Poroshenko has tried, without success, to remove him from the governorship and many are now referring to Kolomoisky as a major threat to the president. Kolomoisky is also one of the most prominent Jewish leaders in Ukraine, having built the largest Jewish Community Center (JCC) in the world in Dnipropetrovsk and at the same time forged alliances with the nationalist far-right movements – which, at least until very recently, were tainted by anti-Semitism.
Saakashvili’s appointment is widely seen as a move by Poroshenko to counter Kolomoisky’s influence. He replaced the former governor, Igor Palytsia, another oligarch and an ally of Kolomoisky’s. “The problem in this country is oligarchs of all kinds of origin,” says Saakashvili. “Some of them are Jewish, but most of them are not Jewish. The problem is, they think they’re above the law. It’s a problem from the post-Soviet past – weak state, weak institutions and officials paid by the oligarchs, and the government can’t perform its basic functions because the oligarchs bribe them to not pay their taxes and they control the engines of the economy.
“I don’t think Kolomoisky’s Jewishness is any defense for what he is doing,” he continues. “Obviously, there are a lot of prominent Jews in Ukraine still, and I’ve seen the Jewish center he’s built in Dnipropetrovsk and it’s very impressive. I give him credit for that. It doesn’t mean he shouldn’t pay taxes. Not only Jews are grateful to Kolomoisky for putting Dnipro on the map, but it’s not about being Jews or not Jews – it’s about being law-abiding.”
Odessa, of course, was one of the main Jewish hubs of Europe. In the early 20th century, nearly half its population was Jewish. At one stage, nearly 250,000 Jews are estimated to have lived there, and they were an integral part of the city’s cultural and commercial life. It was also the birthplace of some of the early Zionist pioneers, including Ze’ev Jabotinsky, while Tel Aviv’s first mayor, Meir Dizengoff, spent his early adulthood there. Today, an estimated 30,000 people of Jewish origin live in Odessa, but only around 10 percent of them are affiliated with the local community.
Saakashvili, who enjoyed close ties with the Jewish community back in Georgia, believes Odessa’s Jewish past also offers hope for its future. “Odessa is one of the places where Zionism was born, and it’s a real pity not many Jews are left here these days – but their spirit is here. The amazing thing is that even when the Jews leave, their spirit remains. We are close to Israel for all the historical reasons, this Jewish experience in literature, culture and music – it’s in every café in Odessa.”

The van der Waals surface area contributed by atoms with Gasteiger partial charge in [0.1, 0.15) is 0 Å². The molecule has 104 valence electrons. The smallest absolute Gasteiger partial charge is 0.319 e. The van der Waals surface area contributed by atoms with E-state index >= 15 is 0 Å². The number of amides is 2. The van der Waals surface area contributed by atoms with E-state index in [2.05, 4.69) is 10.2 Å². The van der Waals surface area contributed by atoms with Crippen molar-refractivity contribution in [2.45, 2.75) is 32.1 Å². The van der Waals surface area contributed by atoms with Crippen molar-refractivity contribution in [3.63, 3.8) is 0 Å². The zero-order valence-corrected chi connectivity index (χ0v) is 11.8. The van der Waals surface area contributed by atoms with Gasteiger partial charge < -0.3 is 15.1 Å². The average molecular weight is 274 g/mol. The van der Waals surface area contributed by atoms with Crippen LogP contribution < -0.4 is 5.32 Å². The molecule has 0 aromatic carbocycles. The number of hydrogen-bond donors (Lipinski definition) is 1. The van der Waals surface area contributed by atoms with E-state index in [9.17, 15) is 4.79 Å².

Golda and Ben-Gurion
In August he will visit Israel, where he'll participate in an investors’ conference. He hopes to attract Israeli businesspeople – particularly those with roots in Odessa – to come back and invest, and help build both a high-tech industry and advanced agricultural ventures. “Lots of Israeli high-tech people came from this part of the world, and some of them want to come back to drink the beautiful wine and enjoy the wonderful climate and outsource to here. We will create conditions for startups.” Saakashvili claims not to be annoyed at the way Israel bowed to Putin’s demand in 2008 and withdrew all its military advisers at the start of the war. “Israel is a small country fighting for its survival and it has big issues,” he notes. “When you’re a small country fighting for existential issues, no one has a right to reprimand you for being flexible. It’s not the United States of America or another large power.” He also doesn’t think Israel should take sides in the current conflict between Russia and Ukraine. “You have big problems – you have Iranians and other issues to worry about. I don’t think Ukraine is waiting to get anything from Israel. I can tell you that on the front [in Donbass], there are some individual Israelis who fight and are very brave. Their fighting spirit is here, and I feel very proud for that.”
Saakashvili credits himself as being one of the “very few people who has had the privilege of being part of the process of creating new nation-states. What Golda Meir and Ben-Gurion did, we did in Georgia – and I always took Ben-Gurion as my role model. Now we are doing with my friends in Ukraine what we did in Georgia 15 years ago.”
Both these nation states are overshadowed by Putin’s Russia, but Saakashvili is certain he’ll see his rival’s downfall in the not-too-distant future. “If Ukraine persists and we hold on for another year, which I think we will, then within the next two years Putin’s regime will start to disintegrate. He put too much stake on killing the Ukrainian state – he really went too far and he can’t retract his own promises. His promise is basically that Ukraine won’t exist. And because he can’t achieve it, after a while Russians will ask more and more questions. There will be major chaos – not because Putin will be gone from power, but because Russia has no political class. Russia doesn’t have a single point which you can rely on.
“Putin has killed every possible heir and you don’t have a dynastic system to follow him – absolute power without an heir is big trouble, and Russia doesn’t have system of choosing new leaders,” says Saakashvili. “He crossed every line, he said he doesn’t respect national borders. And when the Russian state will collapse, no one will respect Russia’s borders, either. He has internal separatists who are quite strong – separatists in the Caucasus that will for sure break away; separatists in Tatarstan; in the Far East; and in Kaliningrad. And there will be this issue with occupied territories: there is no way he can hold territories in Ukraine and Georgia and Moldova. He rolled here and they will be rolled back. I think the world should be prepared for this, because there will be an issue with what happens with the nuclear weapons and the general chaos. The problem is that people have always been reacting to Russia, they have not really learned the lesson.”